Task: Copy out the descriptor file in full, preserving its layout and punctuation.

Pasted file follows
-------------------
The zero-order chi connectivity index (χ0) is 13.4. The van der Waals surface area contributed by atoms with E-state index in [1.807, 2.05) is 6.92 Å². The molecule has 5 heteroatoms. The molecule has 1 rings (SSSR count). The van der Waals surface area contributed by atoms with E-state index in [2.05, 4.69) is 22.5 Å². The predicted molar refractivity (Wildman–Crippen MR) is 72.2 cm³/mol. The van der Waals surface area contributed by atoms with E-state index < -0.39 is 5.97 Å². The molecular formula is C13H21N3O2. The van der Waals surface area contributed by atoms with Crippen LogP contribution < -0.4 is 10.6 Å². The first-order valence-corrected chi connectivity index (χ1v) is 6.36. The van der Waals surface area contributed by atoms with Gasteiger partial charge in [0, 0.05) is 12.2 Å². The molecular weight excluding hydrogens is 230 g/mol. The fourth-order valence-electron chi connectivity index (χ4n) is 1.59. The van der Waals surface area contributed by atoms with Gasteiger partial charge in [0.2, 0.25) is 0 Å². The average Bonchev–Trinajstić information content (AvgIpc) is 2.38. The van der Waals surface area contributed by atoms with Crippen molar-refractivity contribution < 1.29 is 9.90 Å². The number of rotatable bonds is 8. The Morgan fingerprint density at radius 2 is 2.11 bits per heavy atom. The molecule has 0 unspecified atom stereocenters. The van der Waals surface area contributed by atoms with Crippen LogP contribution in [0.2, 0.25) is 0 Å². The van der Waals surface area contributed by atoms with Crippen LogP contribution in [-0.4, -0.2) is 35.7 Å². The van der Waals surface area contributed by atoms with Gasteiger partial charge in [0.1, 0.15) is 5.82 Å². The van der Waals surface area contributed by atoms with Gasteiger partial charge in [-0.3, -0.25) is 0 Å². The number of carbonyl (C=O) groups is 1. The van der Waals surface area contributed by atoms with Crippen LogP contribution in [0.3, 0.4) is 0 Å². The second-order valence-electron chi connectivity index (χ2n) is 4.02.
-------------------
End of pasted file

The zero-order chi connectivity index (χ0) is 13.4. The van der Waals surface area contributed by atoms with E-state index in [1.807, 2.05) is 6.92 Å². The molecule has 5 heteroatoms. The molecule has 1 rings (SSSR count). The van der Waals surface area contributed by atoms with E-state index in [2.05, 4.69) is 22.5 Å². The predicted molar refractivity (Wildman–Crippen MR) is 72.2 cm³/mol. The van der Waals surface area contributed by atoms with E-state index < -0.39 is 5.97 Å². The molecular formula is C13H21N3O2. The van der Waals surface area contributed by atoms with Crippen LogP contribution < -0.4 is 10.6 Å². The first-order valence-corrected chi connectivity index (χ1v) is 6.36. The van der Waals surface area contributed by atoms with Gasteiger partial charge in [0, 0.05) is 12.2 Å². The molecular weight excluding hydrogens is 230 g/mol. The fourth-order valence-electron chi connectivity index (χ4n) is 1.59. The van der Waals surface area contributed by atoms with Gasteiger partial charge in [0.2, 0.25) is 0 Å². The average Bonchev–Trinajstić information content (AvgIpc) is 2.38. The van der Waals surface area contributed by atoms with Crippen molar-refractivity contribution < 1.29 is 9.90 Å². The number of rotatable bonds is 8. The Morgan fingerprint density at radius 2 is 2.11 bits per heavy atom. The molecule has 0 unspecified atom stereocenters. The van der Waals surface area contributed by atoms with Crippen LogP contribution in [0.2, 0.25) is 0 Å². The van der Waals surface area contributed by atoms with Crippen LogP contribution in [-0.4, -0.2) is 35.7 Å². The van der Waals surface area contributed by atoms with Gasteiger partial charge in [0.1, 0.15) is 5.82 Å². The van der Waals surface area contributed by atoms with Gasteiger partial charge in [-0.3, -0.25) is 0 Å². The number of carbonyl (C=O) groups is 1. The van der Waals surface area contributed by atoms with Crippen LogP contribution in [0.3, 0.4) is 0 Å². The second-order valence-electron chi connectivity index (χ2n) is 4.02.